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The politics of sexual harassment revelations

New sexual harassment allegations have roiled the political careers of Sen. Al Franken, D-Minn., and Alabama's Republican Senate candidate Roy Moore. Amy Walter of The Cook Political Report and Tamara Keith of NPR join Judy Woodruff to discuss why President Trump has weighed in on Franken but not Moore and reconsidering old allegations against former President Bill Clinton.

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  • Judy Woodruff:

    For more on the political fallout of new sexual harassment allegations and the battle over the Republican tax plan, I’m joined by our Politics Monday team, Tamara Keith of NPR and Amy Walter of The Cook Political Report.

    Welcome to you both.

    So, let’s start with the story that we are coming back to tonight because of new allegations, as you heard at the top of the show, new allegations just out late today about journalist Charlie Rose of PBS, CBS, Bloomberg, and Glenn Thrush of The New York Times, sexual allegations.

    Amy — but I do want to ask both of you. We’re here to talk about politics.

  • Amy Walter:

    Right.

  • Judy Woodruff:

    We have these — this new — another new allegation now against Bob Franken — I’m sorry — Al Franken.

  • Amy Walter:

    Al Franken, yes.

  • Judy Woodruff:

    Who has had one woman state that he sexually harassed and worse with her.

  • Amy Walter:

    Right.

  • Judy Woodruff:

    But now you have a new one.

    Does this change? Because this one involves him, Al Franken, as a senator. Does this change, in a way, what — the seriousness of all this?

  • Amy Walter:

    Well, I think that, already, even at the very beginning, Democrats were — including Senator Franken, said, we need to have an ethics investigation in order to get exactly at things like this.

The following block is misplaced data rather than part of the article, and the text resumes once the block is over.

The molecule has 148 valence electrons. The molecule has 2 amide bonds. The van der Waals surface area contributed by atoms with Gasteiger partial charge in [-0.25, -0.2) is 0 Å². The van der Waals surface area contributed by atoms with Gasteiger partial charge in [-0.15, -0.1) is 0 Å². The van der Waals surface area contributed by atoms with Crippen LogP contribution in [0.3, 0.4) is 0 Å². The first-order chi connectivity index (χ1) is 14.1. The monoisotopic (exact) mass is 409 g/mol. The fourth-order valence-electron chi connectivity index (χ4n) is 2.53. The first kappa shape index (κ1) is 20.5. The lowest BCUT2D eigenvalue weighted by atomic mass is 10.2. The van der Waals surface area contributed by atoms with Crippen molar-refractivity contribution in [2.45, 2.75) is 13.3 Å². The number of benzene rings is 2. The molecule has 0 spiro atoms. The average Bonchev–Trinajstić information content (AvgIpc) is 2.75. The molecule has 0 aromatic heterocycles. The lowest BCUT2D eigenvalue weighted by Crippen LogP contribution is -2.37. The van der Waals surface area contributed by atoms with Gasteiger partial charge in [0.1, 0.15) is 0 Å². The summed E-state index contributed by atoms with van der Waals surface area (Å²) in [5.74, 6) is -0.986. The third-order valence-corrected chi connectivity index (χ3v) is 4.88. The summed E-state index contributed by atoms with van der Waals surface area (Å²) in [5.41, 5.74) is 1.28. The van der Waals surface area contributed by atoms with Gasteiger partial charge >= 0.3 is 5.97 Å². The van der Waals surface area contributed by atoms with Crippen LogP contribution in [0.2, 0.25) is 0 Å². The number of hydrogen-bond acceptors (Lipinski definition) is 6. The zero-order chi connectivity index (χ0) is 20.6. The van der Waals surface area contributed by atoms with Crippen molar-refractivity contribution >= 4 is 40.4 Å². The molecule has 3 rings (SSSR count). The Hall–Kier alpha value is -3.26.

Was this just a one-time event that happened during the USO era with this one woman or did this happen more frequently, especially while he was a senator?

    Now we have at least one case, one woman coming forward. An investigation would unleash more.

    The real question, though, is, how much time do we have before we start to see groups or individuals come out calling for Al Franken’s resignation? Already, just watching Twitter today, you could see some liberal voices, some groups saying it’s time for Al Franken to step down.

    Let’s see what happens, especially in Minnesota, over the next few weeks. Is there a building cry for his resignation?

  • Judy Woodruff:

    There have been calls, of course, almost immediately when these allegations came out, Tamara, from the right and the left, and Al Franken himself said there should be an ethics investigation.

    But how — you know, how much of a platform or leg does he have to stand on right now?

  • Tamara Keith:

    An ethics investigation, how serious is that? How long does it last?

  • Judy Woodruff:

    Right.

  • Tamara Keith:

    And, in the meantime, what else comes out?

    I think that there are a lot of people in Washington and beyond holding their breath, not knowing where this goes, whether there are more names that will come out, out of Congress or elsewhere.

    And there’s a very palpable sense that this is not the end. And we don’t know if we’re at the beginning or in the middle of these revelations and this cultural moment, and sort of where that ends up.

    And, you know, Al Franken right now is standing alone. Will he continue to stand alone?

  • Amy Walter:

    Yes, I think that’s a very big piece of this.

    Every day, we have a new name coming out in different businesses, obviously, today, a big focus on journalists. But we will have it back on onto politics soon enough.

  • Judy Woodruff: